November 11th, 2011
MILLVILLE ‚ÄĒ Special Town Meeting voters Monday will be asked to consider several money matters, including an article that seeks permission for the town to borrow $300,000 as part of a sewer betterment loan.
The Special Town Meeting begins at 6:30 p.m. at the Millville Elementary School, 122 Berthelette Way.
WOONSOCKET ‚Äď From Concord to Korea, the Museum of Work and Culture yesterday staged a Veterans Day tribute for the ages.
Dignitaries and guests took turns at the podium, singing patriotic songs, reading touching poetry about the sacrifice of war, and recalling the city‚Äôs contributions to the Great War that inspired Veterans Day, nearly a century ago.
‚ÄúToday we come together to thank and honor the veterans,‚ÄĚ said Anne Conway, co-director of the museum.
CUMBERLAND ‚ÄĒ If you have been in a war and felt the fear of knowing the next moment could be your last, there are some things you can never put aside, never forget.
Wilfrid E. Hebert, 89, was all too aware of that fact after he enlisted in the service in 1942 and became a member of the Army Air Corps' 48rd Bomb Group based in Italy.
WOONSOCKET ‚ÄĒ School officials have opened an investigation into how a local preschool student was forgotten on a Durham School Services bus on Wednesday.
The unidentified 4-year-old boy was reported by School Superintendent Giovana Donoyan to have been picked up by a Durham bus for transportation to an afternoon kindergarten class at the Gov. Aram J. Pothier Elementary School but was never dropped off at the school.
They‚Äôve spent the past eight weeks working hard and overcoming some tough league opponents for the right to play in a meaningful game on Veteran‚Äôs Day weekend.
For neighboring schools Tolman, Cumberland, and St. Raphael, that weekend has finally arrived, and the meaningful games that they will participate in will be their quarterfinal-round games of the Division II playoffs.
Rick Pitino, sage that he is, shared this little anecdote at last month‚Äôs Big East media day ‚Äď one that illustrates the waves new Providence College head coach Ed Cooley is making on the recruiting trail.
‚ÄúHe‚Äôs already attracting ‚Ä¶ he beat us out on a player recruiting-wise,‚ÄĚ said Pitino point blank, his eyes lighting up as if they were filled with fire. ‚ÄúI would have said, when it got to Providence and us [Louisville], he would have had no shot in getting this player, but Ed got him. So he‚Äôs already made an impact.‚ÄĚ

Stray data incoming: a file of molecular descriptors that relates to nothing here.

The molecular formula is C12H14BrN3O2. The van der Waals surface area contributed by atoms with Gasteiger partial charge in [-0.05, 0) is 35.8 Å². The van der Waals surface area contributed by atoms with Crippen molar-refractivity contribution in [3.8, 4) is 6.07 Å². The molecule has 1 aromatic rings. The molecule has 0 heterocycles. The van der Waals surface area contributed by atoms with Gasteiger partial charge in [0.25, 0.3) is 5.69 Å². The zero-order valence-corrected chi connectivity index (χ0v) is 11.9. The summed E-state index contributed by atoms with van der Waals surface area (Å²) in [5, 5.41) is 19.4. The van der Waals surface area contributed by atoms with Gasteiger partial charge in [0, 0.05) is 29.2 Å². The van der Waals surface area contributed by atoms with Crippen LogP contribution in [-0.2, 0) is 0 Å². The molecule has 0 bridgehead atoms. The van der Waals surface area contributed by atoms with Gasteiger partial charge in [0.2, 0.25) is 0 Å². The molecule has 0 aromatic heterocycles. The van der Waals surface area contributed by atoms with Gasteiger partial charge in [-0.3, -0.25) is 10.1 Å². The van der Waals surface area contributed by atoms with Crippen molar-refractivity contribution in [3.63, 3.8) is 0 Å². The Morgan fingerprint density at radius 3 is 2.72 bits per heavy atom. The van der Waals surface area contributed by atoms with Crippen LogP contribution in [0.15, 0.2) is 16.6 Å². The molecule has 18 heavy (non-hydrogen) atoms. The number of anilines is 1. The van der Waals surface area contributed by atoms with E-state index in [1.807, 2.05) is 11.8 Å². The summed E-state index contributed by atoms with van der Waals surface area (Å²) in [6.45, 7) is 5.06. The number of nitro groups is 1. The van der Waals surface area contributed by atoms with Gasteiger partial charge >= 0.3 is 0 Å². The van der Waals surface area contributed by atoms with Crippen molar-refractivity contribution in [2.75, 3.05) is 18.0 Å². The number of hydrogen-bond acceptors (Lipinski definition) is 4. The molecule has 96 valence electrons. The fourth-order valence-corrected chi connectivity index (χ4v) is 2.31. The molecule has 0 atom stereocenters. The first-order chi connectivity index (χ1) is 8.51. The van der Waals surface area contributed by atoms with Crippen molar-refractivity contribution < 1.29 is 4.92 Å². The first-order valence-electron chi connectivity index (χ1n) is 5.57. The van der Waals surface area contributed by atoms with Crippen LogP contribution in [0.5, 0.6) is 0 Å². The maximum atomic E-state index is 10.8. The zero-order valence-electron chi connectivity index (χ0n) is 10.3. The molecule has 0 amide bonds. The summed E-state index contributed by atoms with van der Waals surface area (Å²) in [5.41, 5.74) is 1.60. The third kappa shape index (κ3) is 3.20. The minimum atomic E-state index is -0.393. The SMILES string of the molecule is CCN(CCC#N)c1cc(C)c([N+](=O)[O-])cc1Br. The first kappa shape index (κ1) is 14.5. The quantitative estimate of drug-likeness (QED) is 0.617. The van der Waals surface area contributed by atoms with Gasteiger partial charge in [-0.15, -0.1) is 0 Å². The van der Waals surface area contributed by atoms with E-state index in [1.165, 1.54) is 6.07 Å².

WOONSOCKET ‚ÄĒ During their truly exceptional high school careers on the Mount St. Charles Academy softball team, Emily and Olivia Hendricks have established themselves as the very best at their positions in the state.
Emily earned back-to-back All-State honors as a slick fielding shortstop who batted second and was an offensive threat from the left side of the plate, while Olivia posted a 36-15 mark as the Mounties‚Äô ace pitcher, and offensively, was a bonafide run producer in the heart of the lineup.
KINGSTON ‚ÄĒ For the first time in its long history, Cumberland will play for a state championship.
The Clippers earned a berth in Saturday‚Äôs Division II championship match on Wednesday night by surviving a hard-fought 3-1 triumph over a Central Falls team that was determined to spring its second upset victory of the playoffs at URI‚Äôs Keaney Gymnasium.
Senior standouts Micaela Malboeuf (13 kills, 25 digs) and Michelle Malboeuf (11 kills, 20 digs) had big games for the Clippers, who defeated the Warriors by scored of 25-18, 25-19, 22-25, and 27-25 to advance.
WOONSOCKET ‚ÄĒ The past 24 hours have been bittersweet for Kelsey Lace.
On Tuesday night, Lace suffered the worst loss of her outstanding high school career when her then-unbeaten Mount St. Charles Academy squad was ousted in four games in the Division I semifinals by Ponaganset High.
It was a very bitter ending to a brilliant four-year run with the Mounties -- one that included a Division II state championship her sophomore year and what will soon be a repeat appearance on the All-State team.
‚ÄúWith the benefit of hindsight, I wish I could have done more.‚ÄĚ
‚Äď Joe Paterno
Who would have thought it would end this way for the legendary Penn State coach of 46 years? Paterno, the man of high moral values, the guy who once vowed not to retire and ‚Äúleave college football to the Barry Switzers and Jackie Sherrills‚ÄĚ of his coaching fraternity, had failed the biggest morality test of his life.